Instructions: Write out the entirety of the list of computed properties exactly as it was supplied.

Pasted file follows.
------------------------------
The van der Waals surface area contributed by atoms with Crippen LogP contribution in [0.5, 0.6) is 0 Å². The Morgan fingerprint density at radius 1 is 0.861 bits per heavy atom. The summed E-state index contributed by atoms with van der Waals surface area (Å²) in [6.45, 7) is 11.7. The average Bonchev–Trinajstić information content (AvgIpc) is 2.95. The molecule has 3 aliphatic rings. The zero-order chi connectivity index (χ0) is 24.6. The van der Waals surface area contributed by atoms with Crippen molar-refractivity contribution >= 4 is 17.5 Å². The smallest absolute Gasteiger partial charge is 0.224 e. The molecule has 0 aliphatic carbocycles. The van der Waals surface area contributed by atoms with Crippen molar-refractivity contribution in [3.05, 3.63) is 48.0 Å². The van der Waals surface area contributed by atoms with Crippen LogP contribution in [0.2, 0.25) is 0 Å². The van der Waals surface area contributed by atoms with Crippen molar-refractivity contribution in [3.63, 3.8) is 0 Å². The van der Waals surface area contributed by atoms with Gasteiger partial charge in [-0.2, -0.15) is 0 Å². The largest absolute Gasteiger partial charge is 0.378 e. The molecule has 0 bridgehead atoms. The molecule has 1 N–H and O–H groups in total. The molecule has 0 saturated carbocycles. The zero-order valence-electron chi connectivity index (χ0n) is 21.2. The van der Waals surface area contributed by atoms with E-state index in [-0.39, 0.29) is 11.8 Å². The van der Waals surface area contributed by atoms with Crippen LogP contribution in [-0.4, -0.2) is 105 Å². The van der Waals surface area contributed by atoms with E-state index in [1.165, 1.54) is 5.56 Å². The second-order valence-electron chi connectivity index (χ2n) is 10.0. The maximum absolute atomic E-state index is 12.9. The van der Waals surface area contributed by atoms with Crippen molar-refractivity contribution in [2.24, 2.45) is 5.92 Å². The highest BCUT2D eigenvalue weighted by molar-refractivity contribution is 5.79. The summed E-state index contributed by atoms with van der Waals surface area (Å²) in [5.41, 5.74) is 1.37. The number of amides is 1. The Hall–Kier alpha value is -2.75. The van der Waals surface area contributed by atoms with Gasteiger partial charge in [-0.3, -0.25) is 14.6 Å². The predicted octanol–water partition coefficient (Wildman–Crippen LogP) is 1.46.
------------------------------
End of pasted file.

The van der Waals surface area contributed by atoms with Crippen LogP contribution in [0.5, 0.6) is 0 Å². The Morgan fingerprint density at radius 1 is 0.861 bits per heavy atom. The summed E-state index contributed by atoms with van der Waals surface area (Å²) in [6.45, 7) is 11.7. The average Bonchev–Trinajstić information content (AvgIpc) is 2.95. The molecule has 3 aliphatic rings. The zero-order chi connectivity index (χ0) is 24.6. The van der Waals surface area contributed by atoms with Crippen molar-refractivity contribution >= 4 is 17.5 Å². The smallest absolute Gasteiger partial charge is 0.224 e. The molecule has 0 aliphatic carbocycles. The van der Waals surface area contributed by atoms with Crippen molar-refractivity contribution in [3.05, 3.63) is 48.0 Å². The van der Waals surface area contributed by atoms with Crippen LogP contribution in [0.2, 0.25) is 0 Å². The van der Waals surface area contributed by atoms with Crippen molar-refractivity contribution in [3.63, 3.8) is 0 Å². The van der Waals surface area contributed by atoms with Gasteiger partial charge in [-0.2, -0.15) is 0 Å². The largest absolute Gasteiger partial charge is 0.378 e. The molecule has 0 bridgehead atoms. The molecule has 1 N–H and O–H groups in total. The molecule has 0 saturated carbocycles. The zero-order valence-electron chi connectivity index (χ0n) is 21.2. The van der Waals surface area contributed by atoms with E-state index in [-0.39, 0.29) is 11.8 Å². The van der Waals surface area contributed by atoms with Crippen LogP contribution in [-0.4, -0.2) is 105 Å². The van der Waals surface area contributed by atoms with E-state index in [1.165, 1.54) is 5.56 Å². The second-order valence-electron chi connectivity index (χ2n) is 10.0. The maximum absolute atomic E-state index is 12.9. The van der Waals surface area contributed by atoms with Crippen molar-refractivity contribution in [2.24, 2.45) is 5.92 Å². The highest BCUT2D eigenvalue weighted by molar-refractivity contribution is 5.79. The summed E-state index contributed by atoms with van der Waals surface area (Å²) in [5.41, 5.74) is 1.37. The number of amides is 1. The Hall–Kier alpha value is -2.75. The van der Waals surface area contributed by atoms with Gasteiger partial charge in [-0.3, -0.25) is 14.6 Å². The predicted octanol–water partition coefficient (Wildman–Crippen LogP) is 1.46.